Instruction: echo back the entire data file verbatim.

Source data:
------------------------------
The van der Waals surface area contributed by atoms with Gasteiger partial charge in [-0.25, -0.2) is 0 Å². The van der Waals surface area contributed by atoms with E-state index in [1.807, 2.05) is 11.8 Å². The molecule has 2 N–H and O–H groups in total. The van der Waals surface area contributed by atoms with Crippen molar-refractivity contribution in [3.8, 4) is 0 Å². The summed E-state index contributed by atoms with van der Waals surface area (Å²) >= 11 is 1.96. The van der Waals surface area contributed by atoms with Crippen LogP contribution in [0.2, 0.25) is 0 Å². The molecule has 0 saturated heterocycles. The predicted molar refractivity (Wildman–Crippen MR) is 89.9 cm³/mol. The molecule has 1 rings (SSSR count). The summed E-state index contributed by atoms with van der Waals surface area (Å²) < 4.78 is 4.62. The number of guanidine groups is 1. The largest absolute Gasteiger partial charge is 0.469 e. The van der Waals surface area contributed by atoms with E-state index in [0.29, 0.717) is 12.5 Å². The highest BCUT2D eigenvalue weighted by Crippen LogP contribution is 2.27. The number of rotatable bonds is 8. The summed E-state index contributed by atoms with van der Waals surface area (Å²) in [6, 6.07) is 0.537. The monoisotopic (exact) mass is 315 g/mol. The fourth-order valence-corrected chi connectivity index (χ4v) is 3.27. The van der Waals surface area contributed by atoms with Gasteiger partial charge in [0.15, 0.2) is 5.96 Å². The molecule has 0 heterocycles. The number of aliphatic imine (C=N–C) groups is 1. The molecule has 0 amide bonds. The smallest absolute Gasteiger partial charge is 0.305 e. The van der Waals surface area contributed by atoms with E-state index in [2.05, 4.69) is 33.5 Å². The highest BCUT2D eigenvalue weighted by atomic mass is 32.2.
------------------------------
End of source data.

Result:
The van der Waals surface area contributed by atoms with Gasteiger partial charge in [-0.25, -0.2) is 0 Å². The van der Waals surface area contributed by atoms with E-state index in [1.807, 2.05) is 11.8 Å². The molecule has 2 N–H and O–H groups in total. The van der Waals surface area contributed by atoms with Crippen molar-refractivity contribution in [3.8, 4) is 0 Å². The summed E-state index contributed by atoms with van der Waals surface area (Å²) >= 11 is 1.96. The van der Waals surface area contributed by atoms with Crippen LogP contribution in [0.2, 0.25) is 0 Å². The molecule has 0 saturated heterocycles. The predicted molar refractivity (Wildman–Crippen MR) is 89.9 cm³/mol. The molecule has 1 rings (SSSR count). The summed E-state index contributed by atoms with van der Waals surface area (Å²) < 4.78 is 4.62. The number of guanidine groups is 1. The largest absolute Gasteiger partial charge is 0.469 e. The van der Waals surface area contributed by atoms with E-state index in [0.29, 0.717) is 12.5 Å². The highest BCUT2D eigenvalue weighted by Crippen LogP contribution is 2.27. The number of rotatable bonds is 8. The summed E-state index contributed by atoms with van der Waals surface area (Å²) in [6, 6.07) is 0.537. The monoisotopic (exact) mass is 315 g/mol. The fourth-order valence-corrected chi connectivity index (χ4v) is 3.27. The van der Waals surface area contributed by atoms with Gasteiger partial charge in [0.15, 0.2) is 5.96 Å². The molecule has 0 heterocycles. The number of aliphatic imine (C=N–C) groups is 1. The molecule has 0 amide bonds. The smallest absolute Gasteiger partial charge is 0.305 e. The van der Waals surface area contributed by atoms with E-state index in [2.05, 4.69) is 33.5 Å². The highest BCUT2D eigenvalue weighted by atomic mass is 32.2.